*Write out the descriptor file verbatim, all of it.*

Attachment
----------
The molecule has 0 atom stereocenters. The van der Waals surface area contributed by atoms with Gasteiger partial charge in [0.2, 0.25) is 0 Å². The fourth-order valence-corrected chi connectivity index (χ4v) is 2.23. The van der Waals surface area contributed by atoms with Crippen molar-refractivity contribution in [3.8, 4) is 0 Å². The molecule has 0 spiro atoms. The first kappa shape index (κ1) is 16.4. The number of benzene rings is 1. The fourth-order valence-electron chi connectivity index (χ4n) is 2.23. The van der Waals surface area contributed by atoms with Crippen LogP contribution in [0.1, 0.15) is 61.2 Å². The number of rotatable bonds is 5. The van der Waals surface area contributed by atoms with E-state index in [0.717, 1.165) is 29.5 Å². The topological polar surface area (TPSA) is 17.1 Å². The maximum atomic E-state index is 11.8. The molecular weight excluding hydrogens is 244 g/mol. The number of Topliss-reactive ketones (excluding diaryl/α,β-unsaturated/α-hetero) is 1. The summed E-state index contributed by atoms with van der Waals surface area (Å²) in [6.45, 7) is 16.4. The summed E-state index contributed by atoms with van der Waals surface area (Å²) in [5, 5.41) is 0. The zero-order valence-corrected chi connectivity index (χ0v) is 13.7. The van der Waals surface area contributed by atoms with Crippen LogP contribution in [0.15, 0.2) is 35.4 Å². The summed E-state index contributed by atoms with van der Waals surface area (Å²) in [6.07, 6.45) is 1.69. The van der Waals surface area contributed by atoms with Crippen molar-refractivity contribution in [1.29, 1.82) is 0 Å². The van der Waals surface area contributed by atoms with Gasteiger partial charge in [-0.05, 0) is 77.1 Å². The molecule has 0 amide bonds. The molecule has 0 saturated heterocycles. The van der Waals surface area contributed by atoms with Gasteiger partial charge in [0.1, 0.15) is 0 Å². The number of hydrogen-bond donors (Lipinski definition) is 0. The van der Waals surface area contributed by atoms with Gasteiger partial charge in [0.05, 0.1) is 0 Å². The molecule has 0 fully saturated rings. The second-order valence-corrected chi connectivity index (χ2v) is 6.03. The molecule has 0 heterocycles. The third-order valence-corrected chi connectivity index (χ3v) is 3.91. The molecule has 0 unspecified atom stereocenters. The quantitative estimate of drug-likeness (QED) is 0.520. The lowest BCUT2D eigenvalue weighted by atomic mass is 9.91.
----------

The molecule has 0 atom stereocenters. The van der Waals surface area contributed by atoms with Gasteiger partial charge in [0.2, 0.25) is 0 Å². The fourth-order valence-corrected chi connectivity index (χ4v) is 2.23. The van der Waals surface area contributed by atoms with Crippen molar-refractivity contribution in [3.8, 4) is 0 Å². The molecule has 0 spiro atoms. The first kappa shape index (κ1) is 16.4. The number of benzene rings is 1. The fourth-order valence-electron chi connectivity index (χ4n) is 2.23. The van der Waals surface area contributed by atoms with Crippen LogP contribution in [0.1, 0.15) is 61.2 Å². The number of rotatable bonds is 5. The van der Waals surface area contributed by atoms with E-state index in [0.717, 1.165) is 29.5 Å². The topological polar surface area (TPSA) is 17.1 Å². The maximum atomic E-state index is 11.8. The molecular weight excluding hydrogens is 244 g/mol. The number of Topliss-reactive ketones (excluding diaryl/α,β-unsaturated/α-hetero) is 1. The summed E-state index contributed by atoms with van der Waals surface area (Å²) in [6.45, 7) is 16.4. The summed E-state index contributed by atoms with van der Waals surface area (Å²) in [5, 5.41) is 0. The zero-order valence-corrected chi connectivity index (χ0v) is 13.7. The van der Waals surface area contributed by atoms with Crippen LogP contribution in [0.15, 0.2) is 35.4 Å². The summed E-state index contributed by atoms with van der Waals surface area (Å²) in [6.07, 6.45) is 1.69. The van der Waals surface area contributed by atoms with Crippen molar-refractivity contribution in [1.29, 1.82) is 0 Å². The van der Waals surface area contributed by atoms with Gasteiger partial charge in [-0.05, 0) is 77.1 Å². The molecule has 0 amide bonds. The molecule has 0 saturated heterocycles. The van der Waals surface area contributed by atoms with Gasteiger partial charge in [0.1, 0.15) is 0 Å². The number of hydrogen-bond donors (Lipinski definition) is 0. The van der Waals surface area contributed by atoms with Gasteiger partial charge in [0.05, 0.1) is 0 Å². The molecule has 0 fully saturated rings. The second-order valence-corrected chi connectivity index (χ2v) is 6.03. The molecule has 0 heterocycles. The third-order valence-corrected chi connectivity index (χ3v) is 3.91. The molecule has 0 unspecified atom stereocenters. The quantitative estimate of drug-likeness (QED) is 0.520. The lowest BCUT2D eigenvalue weighted by atomic mass is 9.91.